HLD-3341
20th-Century Italian Literature
One semester: 3 humanities and sciences credits
The Italian literary tradition didn’t end abruptly with the Renaissance. Many of the greatest novels of the last century were written by Italian authors, writers who fought for or against Fascism, participated in the desperate struggles between labor and capital, took their stand on the issues of anti-Semitism, racism and sexism. Their names may sound obscure to readers of modern fiction—Berto, Morante, D’Annunzio, Pirandello, Levi, Silone—yet we neglect them to our own detriment—politically, morally and aesthetically. This course will explore their work, together with major films of the Italian neorealist cinema.

HLD-3367
Modern Japanese Literature in Translation
One semester: 3 humanities and sciences credits
This course will examine Japanese literature of the modern period, which began with the Meiji Restoration in 1868. This dramatic period marked the end of the feudal era and Japan’s subsequent transformation into an industrialized nation that could compete with its Western counterparts. Topics will include the profound influence that this transformation has had on Japanese society and its people, the conflicts between traditional Japanese values and Western values, and the changing conceptions of identity and gender relations. We will read such works as Natsume’s Kokoro, Enchi’s The Waiting Years, Tanizaki’s Naomi, Abe’s The Face of Another, Ibuse’s Black Rain and Murakami’s A Wilde Sheep Chase.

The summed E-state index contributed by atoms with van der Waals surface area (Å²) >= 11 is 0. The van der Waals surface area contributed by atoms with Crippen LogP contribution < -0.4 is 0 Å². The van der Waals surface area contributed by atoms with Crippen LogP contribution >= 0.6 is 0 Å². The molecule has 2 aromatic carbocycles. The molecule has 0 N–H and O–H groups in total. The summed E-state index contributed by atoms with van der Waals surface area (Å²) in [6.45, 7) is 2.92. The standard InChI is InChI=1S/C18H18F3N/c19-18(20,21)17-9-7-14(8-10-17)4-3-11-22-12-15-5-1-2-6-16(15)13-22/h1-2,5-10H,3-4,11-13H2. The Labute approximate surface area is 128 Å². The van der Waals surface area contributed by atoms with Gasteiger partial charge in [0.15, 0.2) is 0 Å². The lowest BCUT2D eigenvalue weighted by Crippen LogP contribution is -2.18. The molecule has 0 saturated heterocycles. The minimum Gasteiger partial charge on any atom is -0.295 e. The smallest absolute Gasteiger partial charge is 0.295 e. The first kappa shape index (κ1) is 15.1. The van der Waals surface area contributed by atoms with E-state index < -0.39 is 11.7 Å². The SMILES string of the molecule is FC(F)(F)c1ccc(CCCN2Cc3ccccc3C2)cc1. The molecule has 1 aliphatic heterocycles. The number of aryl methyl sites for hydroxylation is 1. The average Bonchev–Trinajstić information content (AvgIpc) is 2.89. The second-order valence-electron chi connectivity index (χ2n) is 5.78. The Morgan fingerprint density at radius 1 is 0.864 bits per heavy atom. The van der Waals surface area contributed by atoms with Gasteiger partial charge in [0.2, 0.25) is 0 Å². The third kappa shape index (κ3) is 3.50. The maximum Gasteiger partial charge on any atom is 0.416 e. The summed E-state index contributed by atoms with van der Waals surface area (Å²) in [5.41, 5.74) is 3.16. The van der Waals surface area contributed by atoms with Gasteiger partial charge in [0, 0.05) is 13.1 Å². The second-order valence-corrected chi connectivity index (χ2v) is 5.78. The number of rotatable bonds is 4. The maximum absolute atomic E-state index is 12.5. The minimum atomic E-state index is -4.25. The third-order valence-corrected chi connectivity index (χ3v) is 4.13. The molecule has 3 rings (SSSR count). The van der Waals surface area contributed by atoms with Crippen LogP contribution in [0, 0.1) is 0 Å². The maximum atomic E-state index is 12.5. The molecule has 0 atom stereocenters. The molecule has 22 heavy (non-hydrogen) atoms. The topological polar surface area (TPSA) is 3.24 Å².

HLD-3477
Children’s Literature for Illustrators
One semester: 3 humanities and sciences credits
Illustrators will gain an appreciation of the writer’s craft and of the various possible relations between pictures and words in a children’s book. We will read as literature works by Aesop, E.B. White, Maurice Sendak, Lewis Carroll, Roald Dahl, Lois Lowery, Mildred Taylor, and others. Narrative voice, the visual element in language and other topics will be discussed throughout a survey of the best children’s books, past and present.

HLD-3501
Tragedy
One semester: 3 humanities and sciences credits